But last week there was a pretty blatant example of how desperately the media are pushing the digital angle. As reported by media blogger Jim Romenesko, the Louisville Courier-Journal recently started a contest among its reporters to push mobile and social media content.
It was set up similar to a March Madness bracket, and the reporter who gets the most hits, shares and follows over five weeks will win an Apple Watch.
Their tips for reporters include writing stories that people will want to share, updating past stories that did well on social media and writing social-friendly headlines. As a former journalist with nearly two decades in newsrooms, this competition for hits is discouraging to say the least. It ignores the fact that sometimes the most important stories aren’t ones that will go viral on social media. And more directly, journalists are being encouraged to write clever stories that are good for social media, regardless of their news value.
I understand that traditional media outlets are looking to the social and digital world to save their businesses, but journalism’s core values are being lost here.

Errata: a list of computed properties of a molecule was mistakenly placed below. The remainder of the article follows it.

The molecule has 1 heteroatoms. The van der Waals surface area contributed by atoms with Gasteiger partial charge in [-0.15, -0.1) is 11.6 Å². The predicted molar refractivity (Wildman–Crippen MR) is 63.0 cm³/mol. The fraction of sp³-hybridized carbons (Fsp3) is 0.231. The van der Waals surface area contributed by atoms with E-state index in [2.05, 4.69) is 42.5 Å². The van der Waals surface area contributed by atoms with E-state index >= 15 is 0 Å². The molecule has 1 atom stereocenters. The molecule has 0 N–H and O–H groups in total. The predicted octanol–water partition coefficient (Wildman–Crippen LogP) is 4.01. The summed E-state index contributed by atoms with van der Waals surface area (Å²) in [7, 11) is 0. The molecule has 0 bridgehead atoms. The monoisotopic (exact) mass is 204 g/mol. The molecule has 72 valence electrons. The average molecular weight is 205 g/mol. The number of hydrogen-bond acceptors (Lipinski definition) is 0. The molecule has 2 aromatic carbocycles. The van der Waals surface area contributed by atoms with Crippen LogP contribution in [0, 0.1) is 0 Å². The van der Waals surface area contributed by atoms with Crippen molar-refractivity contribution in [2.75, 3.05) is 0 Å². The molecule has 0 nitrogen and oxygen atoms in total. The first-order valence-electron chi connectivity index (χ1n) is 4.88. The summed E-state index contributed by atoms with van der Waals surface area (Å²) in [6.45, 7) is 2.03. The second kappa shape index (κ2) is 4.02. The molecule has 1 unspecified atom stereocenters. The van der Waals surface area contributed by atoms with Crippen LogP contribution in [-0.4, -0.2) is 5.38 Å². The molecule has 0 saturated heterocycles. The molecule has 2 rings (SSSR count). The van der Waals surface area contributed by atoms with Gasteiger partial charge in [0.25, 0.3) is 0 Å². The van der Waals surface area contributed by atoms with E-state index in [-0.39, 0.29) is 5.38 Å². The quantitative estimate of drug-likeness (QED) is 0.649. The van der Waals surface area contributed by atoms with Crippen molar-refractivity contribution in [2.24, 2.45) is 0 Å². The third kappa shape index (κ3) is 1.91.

When I was an editor at the Daily Camera and Rocky Mountain News, we used to see website traffic and social media engagement skyrocket every time we wrote about JonBenet Ramsey. But did it mean that we kept on writing about the case even if there was no new news? Typically, there here had to be a newsworthy reason for running an article about JonBenet or any other issue that went viral. In the years since, that rule is all but gone, just ask reporters – and the readers — of the Louisville Courier-Journal.